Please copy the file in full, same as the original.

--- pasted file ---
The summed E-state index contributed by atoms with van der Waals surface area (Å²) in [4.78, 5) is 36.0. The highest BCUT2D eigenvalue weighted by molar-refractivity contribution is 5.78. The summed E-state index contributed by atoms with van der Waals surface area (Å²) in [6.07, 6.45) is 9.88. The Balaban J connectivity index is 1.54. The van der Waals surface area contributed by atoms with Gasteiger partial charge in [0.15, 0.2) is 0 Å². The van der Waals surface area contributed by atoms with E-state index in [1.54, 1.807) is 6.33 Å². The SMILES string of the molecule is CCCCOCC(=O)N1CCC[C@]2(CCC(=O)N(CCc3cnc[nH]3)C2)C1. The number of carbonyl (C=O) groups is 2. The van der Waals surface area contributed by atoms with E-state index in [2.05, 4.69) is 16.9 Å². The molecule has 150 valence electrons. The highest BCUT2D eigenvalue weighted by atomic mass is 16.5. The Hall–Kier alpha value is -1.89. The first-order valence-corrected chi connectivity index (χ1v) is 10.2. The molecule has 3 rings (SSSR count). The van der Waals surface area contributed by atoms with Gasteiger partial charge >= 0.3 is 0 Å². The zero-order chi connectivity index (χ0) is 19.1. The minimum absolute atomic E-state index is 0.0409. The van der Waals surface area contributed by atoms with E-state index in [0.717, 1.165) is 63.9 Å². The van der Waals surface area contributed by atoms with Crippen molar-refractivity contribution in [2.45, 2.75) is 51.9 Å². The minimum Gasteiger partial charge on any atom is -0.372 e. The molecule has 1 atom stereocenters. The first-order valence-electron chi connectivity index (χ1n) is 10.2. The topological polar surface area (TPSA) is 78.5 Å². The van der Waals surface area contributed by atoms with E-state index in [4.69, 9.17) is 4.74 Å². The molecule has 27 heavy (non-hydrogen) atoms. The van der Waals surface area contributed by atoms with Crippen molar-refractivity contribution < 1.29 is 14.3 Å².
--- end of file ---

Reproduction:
The summed E-state index contributed by atoms with van der Waals surface area (Å²) in [4.78, 5) is 36.0. The highest BCUT2D eigenvalue weighted by molar-refractivity contribution is 5.78. The summed E-state index contributed by atoms with van der Waals surface area (Å²) in [6.07, 6.45) is 9.88. The Balaban J connectivity index is 1.54. The van der Waals surface area contributed by atoms with Gasteiger partial charge in [0.15, 0.2) is 0 Å². The van der Waals surface area contributed by atoms with E-state index in [1.54, 1.807) is 6.33 Å². The SMILES string of the molecule is CCCCOCC(=O)N1CCC[C@]2(CCC(=O)N(CCc3cnc[nH]3)C2)C1. The number of carbonyl (C=O) groups is 2. The van der Waals surface area contributed by atoms with E-state index in [2.05, 4.69) is 16.9 Å². The molecule has 150 valence electrons. The highest BCUT2D eigenvalue weighted by atomic mass is 16.5. The Hall–Kier alpha value is -1.89. The first-order valence-corrected chi connectivity index (χ1v) is 10.2. The molecule has 3 rings (SSSR count). The van der Waals surface area contributed by atoms with Gasteiger partial charge >= 0.3 is 0 Å². The zero-order chi connectivity index (χ0) is 19.1. The minimum absolute atomic E-state index is 0.0409. The van der Waals surface area contributed by atoms with E-state index in [0.717, 1.165) is 63.9 Å². The van der Waals surface area contributed by atoms with Crippen molar-refractivity contribution in [2.45, 2.75) is 51.9 Å². The minimum Gasteiger partial charge on any atom is -0.372 e. The molecule has 1 atom stereocenters. The first-order valence-electron chi connectivity index (χ1n) is 10.2. The topological polar surface area (TPSA) is 78.5 Å². The van der Waals surface area contributed by atoms with E-state index in [4.69, 9.17) is 4.74 Å². The molecule has 27 heavy (non-hydrogen) atoms. The van der Waals surface area contributed by atoms with Crippen molar-refractivity contribution < 1.29 is 14.3 Å².